Those who were then told that utility prices were lowered improved their assessment of Putin by 0.45 units, to 3.74 points, compared to those who were told prices remained the same.

The second experiment asked respondents, after being primed for Direct Line awareness, whether they believed they had opportunities to air their grievances to officials in Russia. Chapman also asked respondents to indicate their level of political activity and whether they supported Putin’s regime.

As Chapman expected, Direct Line awareness had the greatest impact on attitudes of people who do not vote or have no interest in politics; the exposure increased the number of these respondents who believed they had adequate opportunities for political participation by 17 percentage points, to 66% of the group.

The priming effect also resulted in an eight percentage-point boost for people who said they trust Putin, as well as those coded as having “moderate political sophistication,” defined as someone who either votes or has an interest in politics. No effect was observed on those with the highest levels of political sophistication.

Conversely, knowledge of Direct Line caused a negative influence on the opinions of those who were predisposed to oppose Putin, contrary to Chapman’s expectation those people would see no impact. Priming resulted in a 23 percentage-point drop in the number of people satisfied with opportunities to air their grievances to just 29% of the group.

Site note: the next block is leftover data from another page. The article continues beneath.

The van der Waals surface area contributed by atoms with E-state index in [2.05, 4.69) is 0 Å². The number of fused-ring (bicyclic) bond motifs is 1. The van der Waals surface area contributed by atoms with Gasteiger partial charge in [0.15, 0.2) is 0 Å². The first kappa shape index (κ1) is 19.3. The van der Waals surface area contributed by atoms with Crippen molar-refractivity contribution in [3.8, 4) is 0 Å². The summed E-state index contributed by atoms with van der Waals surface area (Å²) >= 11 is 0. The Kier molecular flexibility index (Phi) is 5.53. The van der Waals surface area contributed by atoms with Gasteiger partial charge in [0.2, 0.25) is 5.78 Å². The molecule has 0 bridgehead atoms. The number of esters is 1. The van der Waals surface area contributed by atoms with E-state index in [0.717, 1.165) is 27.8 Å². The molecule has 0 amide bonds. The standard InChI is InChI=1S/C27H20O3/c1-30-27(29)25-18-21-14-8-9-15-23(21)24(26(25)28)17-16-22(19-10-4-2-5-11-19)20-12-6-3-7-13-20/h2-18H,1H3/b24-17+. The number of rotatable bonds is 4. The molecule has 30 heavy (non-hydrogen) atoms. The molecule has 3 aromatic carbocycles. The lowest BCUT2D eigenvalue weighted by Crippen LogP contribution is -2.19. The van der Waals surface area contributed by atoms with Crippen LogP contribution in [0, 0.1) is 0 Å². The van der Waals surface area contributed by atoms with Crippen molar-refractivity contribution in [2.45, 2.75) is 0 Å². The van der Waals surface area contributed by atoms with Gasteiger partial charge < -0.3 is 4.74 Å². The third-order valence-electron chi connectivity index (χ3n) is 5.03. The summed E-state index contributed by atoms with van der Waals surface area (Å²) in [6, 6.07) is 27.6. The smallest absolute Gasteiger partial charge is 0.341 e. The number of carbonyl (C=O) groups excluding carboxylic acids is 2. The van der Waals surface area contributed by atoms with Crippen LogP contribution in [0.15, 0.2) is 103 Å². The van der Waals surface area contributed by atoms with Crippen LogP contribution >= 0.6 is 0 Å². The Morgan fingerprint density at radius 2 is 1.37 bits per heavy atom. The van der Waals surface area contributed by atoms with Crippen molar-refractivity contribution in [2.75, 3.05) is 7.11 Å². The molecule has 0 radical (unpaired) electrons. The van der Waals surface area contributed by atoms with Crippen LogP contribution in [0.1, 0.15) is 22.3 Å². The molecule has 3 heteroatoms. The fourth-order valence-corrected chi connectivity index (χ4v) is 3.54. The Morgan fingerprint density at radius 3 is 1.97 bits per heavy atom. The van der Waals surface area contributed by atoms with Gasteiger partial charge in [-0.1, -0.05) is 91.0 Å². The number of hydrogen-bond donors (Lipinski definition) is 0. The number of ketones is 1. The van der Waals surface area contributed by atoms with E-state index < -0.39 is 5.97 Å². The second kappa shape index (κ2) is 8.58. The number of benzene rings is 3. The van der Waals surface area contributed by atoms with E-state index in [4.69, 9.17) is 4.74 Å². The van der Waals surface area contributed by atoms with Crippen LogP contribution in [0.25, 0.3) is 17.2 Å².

Chapman said those who already distrusted Putin may see the broadcast as propaganda rather than an earnest forum for policy, which could cause such programs to backfire against the government.

“If I am somebody who is really involved in politics and aware of so much of the corruption going on … by making people aware of these programs, you are just intensifying these negative feelings because you’re bringing something that they think negatively of in the first place to the forefront of their mind,” she said.

The use of a call-in show format to address the common people, which is also seen in countries like China and Chechnya, may also be interpreted as a way for Putin to cement the illusion of himself as a common man’s leader, Chapman added.

“A part of Putin’s popularity has come through the cult of personality he has built, that he has spent his career presenting himself as someone who acts on behalf of his people,” she said. “So while the system itself may be corrupt, Putin is seen as a person who listens to people, seeks them out and really cares about what they have to say” among much of the country.

The paper, “Shoring Up Autocracy: Participatory Technologies and Regime Support in Putin’s Russia,” was published Jan. 31 in Comparative Political Studies. It was authored by Hannah Chapman, the Karen and Adeed Dawisha assistant professor of political science at Miami University in Oxford, Ohio, and faculty associate at the Havighurst Center for Russian and Post-Soviet Studies at Miami University. Her research received funding from the Center for Russia, East Europe and Central Asia at the University of Wisconsin-Madison and a grant from the U.S. Army Research Laboratory and the U.S. Army Research Office.